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Opinion Column
For the week of April 4 through April 10, 2001

Ruminations on the risks of no risk


By DICK DORWORTH
Express Staff Writer

One of my sons is a paramedic. He tells me that in his profession people who ride motorcycles without wearing a helmet are referred to as "organ donors." Such dark humor helps keep people in his line of work sane. The common sense wisdom underlying the humor is both practical and impossible to refute.

Who wants to be an organ donor before his time? Who needs to take unnecessary risks? Why would anyone take risks that are easily avoided? Since people do it all the time, and at least some of those who take avoidable risks are not complete idiots, there must be defensible reasons for risky behavior.

When I was 16 I rode a friendís motorcycle just enough to realize that my particular personal qualities at the time were not conducive to a long career (or life) as a motorcyclist. I put motorcycles off limits to myself. In retrospect, that decision seems an astonishing and rare act of good judgment on my part at that age. That area of my being that differentiated between which risks were (for me) worth taking and those that werenít was in good operating order. But one of the things I liked about riding my friendís motorcycle (a monster Harley, as I remember) was the wind in my hair at speed. We neither had nor thought of helmets. My rare instance of 16-year-old sound judgment stemmed at least in part from knowing I liked that wind far too much, and the wind itself spoke to me of possible consequences far better than rationality.

It occurs to me that the lack of a helmet at 16 helped form a decision that, in the long run, served me far better than a helmet would have if I had gone down at the speeds I liked so much. That decision helped me learn to set limits on my youthful impetuosity and love of the cheap thrill, and when to take the risk and when not to. It was a watershed event. I think of it often.

Nearly 20 years later the circumstances of life dictated that I spent a month riding the first motorcycle since teenagehood to and from work through the streets of San Francisco. A friend (the owner of the bike) gave me a 15-minute lesson in a parking lot, concluding with this advice, "Remember, Dick, every car out there is your mortal enemy." For a month I lived in unhelmeted terror and exhilaration twice a day for 20 minutes, surrounded by mortal enemies, all of us moving at different velocities in different trajectories, the wind in my hair providing constant information.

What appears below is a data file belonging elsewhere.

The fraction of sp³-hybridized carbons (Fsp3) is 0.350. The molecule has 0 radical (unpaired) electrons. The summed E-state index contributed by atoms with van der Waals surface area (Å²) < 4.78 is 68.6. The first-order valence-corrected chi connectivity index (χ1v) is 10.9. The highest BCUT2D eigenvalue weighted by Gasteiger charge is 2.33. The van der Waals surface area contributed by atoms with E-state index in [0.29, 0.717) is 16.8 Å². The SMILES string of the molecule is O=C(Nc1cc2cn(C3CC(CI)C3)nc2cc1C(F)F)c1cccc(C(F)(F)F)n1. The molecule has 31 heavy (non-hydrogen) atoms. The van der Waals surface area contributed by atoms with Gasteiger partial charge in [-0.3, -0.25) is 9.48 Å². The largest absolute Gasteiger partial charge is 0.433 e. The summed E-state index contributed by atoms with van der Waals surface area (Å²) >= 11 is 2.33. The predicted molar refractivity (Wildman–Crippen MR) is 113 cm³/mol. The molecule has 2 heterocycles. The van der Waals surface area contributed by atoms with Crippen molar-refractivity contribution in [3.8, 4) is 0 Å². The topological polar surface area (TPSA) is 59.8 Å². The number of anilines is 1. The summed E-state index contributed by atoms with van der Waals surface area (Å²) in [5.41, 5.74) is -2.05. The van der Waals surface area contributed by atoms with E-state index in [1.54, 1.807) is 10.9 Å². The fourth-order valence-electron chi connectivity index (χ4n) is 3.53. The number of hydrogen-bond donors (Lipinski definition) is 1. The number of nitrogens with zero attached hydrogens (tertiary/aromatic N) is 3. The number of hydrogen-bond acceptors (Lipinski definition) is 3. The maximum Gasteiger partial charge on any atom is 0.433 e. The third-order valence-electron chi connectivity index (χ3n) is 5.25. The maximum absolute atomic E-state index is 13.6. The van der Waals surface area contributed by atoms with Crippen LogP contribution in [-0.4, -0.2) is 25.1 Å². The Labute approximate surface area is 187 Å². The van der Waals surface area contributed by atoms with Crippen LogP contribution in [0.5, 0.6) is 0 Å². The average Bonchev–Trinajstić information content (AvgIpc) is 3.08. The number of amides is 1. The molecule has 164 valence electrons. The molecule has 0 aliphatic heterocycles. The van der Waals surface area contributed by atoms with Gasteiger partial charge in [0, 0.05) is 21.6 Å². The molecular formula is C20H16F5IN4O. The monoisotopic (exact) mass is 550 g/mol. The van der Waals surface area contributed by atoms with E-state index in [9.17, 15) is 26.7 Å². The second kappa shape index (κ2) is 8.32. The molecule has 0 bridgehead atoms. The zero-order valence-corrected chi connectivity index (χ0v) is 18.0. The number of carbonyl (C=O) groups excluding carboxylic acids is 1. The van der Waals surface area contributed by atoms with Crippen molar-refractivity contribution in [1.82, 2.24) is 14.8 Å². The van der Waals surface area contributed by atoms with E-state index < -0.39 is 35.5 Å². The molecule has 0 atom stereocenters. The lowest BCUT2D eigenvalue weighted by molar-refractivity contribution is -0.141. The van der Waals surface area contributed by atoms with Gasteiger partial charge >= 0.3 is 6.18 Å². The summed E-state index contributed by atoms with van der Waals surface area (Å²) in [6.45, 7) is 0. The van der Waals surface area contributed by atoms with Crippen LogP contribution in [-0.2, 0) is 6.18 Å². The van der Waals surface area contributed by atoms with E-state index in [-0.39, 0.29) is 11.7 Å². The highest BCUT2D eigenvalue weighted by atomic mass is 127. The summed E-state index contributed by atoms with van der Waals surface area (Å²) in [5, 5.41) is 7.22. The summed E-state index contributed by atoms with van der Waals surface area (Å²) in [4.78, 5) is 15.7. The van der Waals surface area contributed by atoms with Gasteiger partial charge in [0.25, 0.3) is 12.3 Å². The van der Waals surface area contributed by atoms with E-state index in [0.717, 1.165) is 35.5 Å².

I still liked that wind, and I learned to like the game of traffic, but I knew the motorcycle was not for me and that I would probably never ride one again after that month. I consider that month of motorcycling along the streets of San Francisco the riskiest thing Iíve ever done. It went okay because by then I had a certain amount of experience in deciding when to take the risk and when not to, and while on that bike I gave myself a big, big margin.

Motorcycles are not for me, and neither are helmets, whether for the road or the ski slope. There is no question that the use of helmets in a variety of activities saves lives and lessens the extent of injuries when an accident occurs. Helmets reduce the risk of risky behavior. Helmets put a literal barrier between the person involved in a moving activity and the possible consequences of their mistakes, the mistakes of others, or the misfortunes of both. (Accidents happen to people who pay attention and have made no definable mistakes.) But there is a risk in the attempt to reduce or eliminate risk that, in my opinion, is not sufficiently addressed, appreciated or acknowledged. There is a bit of illusion, a sense of false security in devices like helmets, avalanche transceivers, big and sturdy motor vehicles, gated communities, guns in the top drawer and atomic weaponry. As there are no free lunches, there are no risk-free worlds, and there are no free barriers or safety nets.

The motorcycle helmet was first used by competitors. The nature of competition reduces the margin of error and raises the standard (and velocity) of activity to a point where performance and result are more important than experience and function. Falling is not only more likely when competing, to some it becomes a viable, or at least acceptable, option. As moving at speed with a helmet on oneís head is a different experience from moving at speed without a helmet, the attitude developed and the lessons learned will be different.

In recent years in skiing, the sport I understand best, helmets have become popular with recreational skiers. Racers were the first to use them in skiing, but I am not convinced that helmets offer the protection their owners feel they do. (At this writing, two famous ski racers are in comas after hard falls, though both were wearing helmets. Also, a helmet did not prevent the only skiing death I ever witnessed.) It seems to me that the lessons and attitudes developed with a minimum of barriers between the risk itself and the person taking the risk will, in the long run, serve that person better than a high-tech piece of plastic wrapped around the skull.

Beware the barrier between person and experience, offering a security it cannot deliver at a hidden cost in subtleties of experience and lessons of judgment that may not be of comparable value.

 

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Copyright © 2001 Express Publishing Inc. All Rights reserved. Reproduction in whole or in part in any form or medium without express written permission of Express Publishing Inc. is prohibited.